Lately, I’ve been thinking about what was going on in Athens around 622 0r 621 BC. Specifically about a chap named Draco. And that familiar warning about being careful what you wish for.
The Athenians wished to sort out their laws which were in a right old mess, mainly because they weren’t written down. “We should get somebody to sort out this right old mess,” they decided. “Draco’s the man for the job. He’s a legislator and, what’s more important, he knows how to write.”
So Draco got to work and wrote down all the laws, standardising them and, more important, the various punishments imposed on folk who broke them – which is where the bit about being careful what you wish for comes in.
According to Draco, people who got into debt could be sentenced to a lifetime of slavery. He also introduced the death penalty for scores of offences, many of them minor. Death for stealing a cabbage? You’d better believe it.
The Athenians were not best pleased. “These punishments are way over the top,” they moaned. “These punishments are positively …” They didn’t have a word to describe it. So they invented one. “Draco-nian.”
Newspaper columnists and the Twitterati are spraying “Draconian” around with gay abandon at the moment. They’re commenting about the prospect of hefty punishments for people who try to go abroad on holiday. “£5,000 fine for going to the airport” was one headline I spotted in a more-than-usually-hysterical tabloid.
Boris Johnson is no Draco. However, he and his governing chums have little choice but to threaten massive penalties as they try to manage our exit from lockdown. Like all politicians, they have to legislate against stupidity – or try to.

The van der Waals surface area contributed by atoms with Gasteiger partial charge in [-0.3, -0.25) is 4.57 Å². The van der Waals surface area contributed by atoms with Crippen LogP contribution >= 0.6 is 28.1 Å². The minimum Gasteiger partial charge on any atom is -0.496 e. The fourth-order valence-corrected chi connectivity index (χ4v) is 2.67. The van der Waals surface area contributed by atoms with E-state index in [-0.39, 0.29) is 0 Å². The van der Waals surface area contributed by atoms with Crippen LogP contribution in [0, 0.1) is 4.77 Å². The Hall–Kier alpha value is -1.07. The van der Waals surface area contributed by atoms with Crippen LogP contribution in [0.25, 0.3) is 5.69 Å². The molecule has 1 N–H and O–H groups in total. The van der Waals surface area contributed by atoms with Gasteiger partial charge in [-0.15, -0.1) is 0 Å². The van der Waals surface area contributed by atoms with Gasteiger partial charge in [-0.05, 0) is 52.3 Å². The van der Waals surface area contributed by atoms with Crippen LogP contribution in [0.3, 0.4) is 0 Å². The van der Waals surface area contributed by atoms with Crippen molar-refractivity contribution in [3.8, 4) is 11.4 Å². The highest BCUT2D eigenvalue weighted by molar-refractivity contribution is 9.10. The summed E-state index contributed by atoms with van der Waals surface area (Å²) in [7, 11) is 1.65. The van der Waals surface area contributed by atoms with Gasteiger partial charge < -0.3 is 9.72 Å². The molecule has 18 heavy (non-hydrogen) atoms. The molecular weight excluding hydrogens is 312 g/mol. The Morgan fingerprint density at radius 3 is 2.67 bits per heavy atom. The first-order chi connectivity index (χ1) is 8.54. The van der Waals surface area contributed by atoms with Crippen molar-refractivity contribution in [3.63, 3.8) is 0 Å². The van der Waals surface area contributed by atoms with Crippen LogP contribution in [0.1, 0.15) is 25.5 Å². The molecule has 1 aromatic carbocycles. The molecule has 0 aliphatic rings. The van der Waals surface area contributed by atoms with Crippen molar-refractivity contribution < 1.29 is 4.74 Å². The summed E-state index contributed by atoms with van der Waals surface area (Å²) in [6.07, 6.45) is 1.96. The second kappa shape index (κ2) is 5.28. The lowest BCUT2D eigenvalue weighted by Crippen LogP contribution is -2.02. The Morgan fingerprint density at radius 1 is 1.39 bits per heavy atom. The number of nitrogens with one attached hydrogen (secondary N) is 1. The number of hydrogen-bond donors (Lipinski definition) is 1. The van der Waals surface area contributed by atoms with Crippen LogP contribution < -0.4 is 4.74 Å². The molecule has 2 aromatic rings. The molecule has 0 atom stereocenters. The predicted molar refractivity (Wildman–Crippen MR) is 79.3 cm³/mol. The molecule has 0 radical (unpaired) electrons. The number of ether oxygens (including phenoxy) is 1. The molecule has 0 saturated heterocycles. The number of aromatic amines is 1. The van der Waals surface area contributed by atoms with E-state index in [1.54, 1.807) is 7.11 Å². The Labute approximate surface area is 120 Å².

With Covid-19, and especially its nastier, newer variants, still rattling around the world, it would be complete madness to travel abroad. Level-headed travellers, most of whom are to be found in the Silver section of society, are well aware of this. No matter how much we long to get back to old haunts, familiar hotels, much-loved tavernas and bistros and beach bars, and enjoy all the wonderful ingredients of a holiday abroad, we know we have to be patient.
“Nobody is safe until everyone is safe,” remember?
But a lunatic fringe – the toilet roll hoarders and weekend ravers – do not respond to common sense, so have to be threatened with stiff punishments. Which is good for the writers of hysterical headlines, as well as reminding us who Draco was.
So we’ll have to settle for a holiday within the UK for a while – maybe for the rest of the year – but maybe not, if our progress towards “herd immunity” is successful. Nobody knows, so there’s not much point in speculating.
If we cannot go abroad, there are plenty of wonderful places to visit around our coastline and countryside. Masses of super hotels, self-catering cottages, historic cities, stately homes, country parks and what have you. You probably already know about many of them from reading this website. Finding the best and telling you about them is what we do.
And one very new and interesting option is going to be available.